Here is the abstract you requested from the cicmt_2013 technical program page. This is the original abstract submitted by the author. Any changes to the technical content of the final manuscript published by IMAPS or the presentation that is given during the event is done by the author, not IMAPS.
|Metamaterial bandwidth enhancement using active electronics|
|Keywords: Metamaterials, Electronics, Microwave|
|Metamaterials have been used to implement materials with near-zero and negative values of the relative electric permittivity (ε), as well as magnetic permeability (μ). These properties enable potentially significant applications, including superlenses, invisibility cloaks, and wideband artificial magnetic conductors. However, it has been proven that passive materials with these properties are necessarily narrow-banded and lossy. Active inclusions can be used to overcome these limitations, albeit at the expense of possible instability and noise issues, and added complexity. We examine a promising possible active implementation: the non-Foster circuit (NFC). Non-Foster circuits are used to create negative impedance loads, and have experienced widespread use for amplifying analog signals in trans-Atlantic telephony cables. There is also a long body of research into their applications for increasing antenna bandwidth. In this presentation, we demonstrate their application to multiple unit-cell metamaterials, and show their potential for possible performance improvements, including increased bandwidth and gain. We also show that maintaining stability is the primary difficulty in designing these complex systems, and has the effect of limiting the range of material properties that may be attained. Additionally, we examine noise and its effect as a mitigating factor in the performance of the metamaterial. Methods are demonstrated for designing robust, stable active metamaterials, and for analysing the noise figure of these structures. We conclude that, although noise and stability limits the bandwidths achievable with these active metamaterials, they still exhibit performances in excess of their passive counterparts, albeit at the expense of DC biasing-voltage requirements.|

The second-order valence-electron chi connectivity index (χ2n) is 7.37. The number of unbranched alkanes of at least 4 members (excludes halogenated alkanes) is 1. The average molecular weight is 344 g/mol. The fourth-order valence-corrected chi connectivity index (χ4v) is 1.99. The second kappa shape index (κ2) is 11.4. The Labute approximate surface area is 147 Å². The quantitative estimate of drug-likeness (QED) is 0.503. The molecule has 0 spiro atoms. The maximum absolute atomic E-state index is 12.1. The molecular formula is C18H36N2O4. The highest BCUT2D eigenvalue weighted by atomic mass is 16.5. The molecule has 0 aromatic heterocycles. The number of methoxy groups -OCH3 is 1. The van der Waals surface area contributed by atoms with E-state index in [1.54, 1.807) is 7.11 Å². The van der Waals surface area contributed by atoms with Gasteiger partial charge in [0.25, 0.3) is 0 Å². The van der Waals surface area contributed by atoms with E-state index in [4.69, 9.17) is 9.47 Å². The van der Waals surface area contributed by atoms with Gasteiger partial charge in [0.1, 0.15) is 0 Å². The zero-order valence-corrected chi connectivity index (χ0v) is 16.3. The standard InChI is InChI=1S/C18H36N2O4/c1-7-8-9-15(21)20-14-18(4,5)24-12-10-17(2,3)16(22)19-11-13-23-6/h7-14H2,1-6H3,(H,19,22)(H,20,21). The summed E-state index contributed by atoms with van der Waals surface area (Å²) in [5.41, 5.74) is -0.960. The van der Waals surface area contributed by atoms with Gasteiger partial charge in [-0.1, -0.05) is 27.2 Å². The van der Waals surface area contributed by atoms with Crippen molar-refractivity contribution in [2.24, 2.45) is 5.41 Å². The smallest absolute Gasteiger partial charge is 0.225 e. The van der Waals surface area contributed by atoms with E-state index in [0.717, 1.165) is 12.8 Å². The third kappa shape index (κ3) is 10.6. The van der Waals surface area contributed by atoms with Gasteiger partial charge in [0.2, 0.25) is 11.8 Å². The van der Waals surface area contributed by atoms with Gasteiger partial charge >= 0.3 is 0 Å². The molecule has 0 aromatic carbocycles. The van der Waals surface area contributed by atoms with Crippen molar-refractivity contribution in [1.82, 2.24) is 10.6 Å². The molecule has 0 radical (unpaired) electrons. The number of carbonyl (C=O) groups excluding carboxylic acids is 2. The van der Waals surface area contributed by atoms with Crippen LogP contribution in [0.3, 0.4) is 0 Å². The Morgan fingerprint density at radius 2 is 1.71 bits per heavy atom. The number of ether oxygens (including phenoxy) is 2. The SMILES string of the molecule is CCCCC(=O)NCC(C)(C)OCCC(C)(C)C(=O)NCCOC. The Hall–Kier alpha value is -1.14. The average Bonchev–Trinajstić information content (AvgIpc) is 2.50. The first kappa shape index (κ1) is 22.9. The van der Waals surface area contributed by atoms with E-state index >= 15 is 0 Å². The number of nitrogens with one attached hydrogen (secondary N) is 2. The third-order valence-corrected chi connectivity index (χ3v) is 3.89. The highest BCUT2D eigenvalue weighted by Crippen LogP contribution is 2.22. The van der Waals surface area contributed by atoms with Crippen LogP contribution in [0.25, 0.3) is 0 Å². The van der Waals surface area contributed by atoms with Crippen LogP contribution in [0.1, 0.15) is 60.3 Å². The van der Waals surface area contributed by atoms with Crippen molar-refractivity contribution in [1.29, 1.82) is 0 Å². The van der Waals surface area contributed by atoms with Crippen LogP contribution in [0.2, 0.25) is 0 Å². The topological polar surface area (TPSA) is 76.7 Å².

|Khalid Z. Rajab, Lecturer (Assistant Professor)
Queen Mary University of London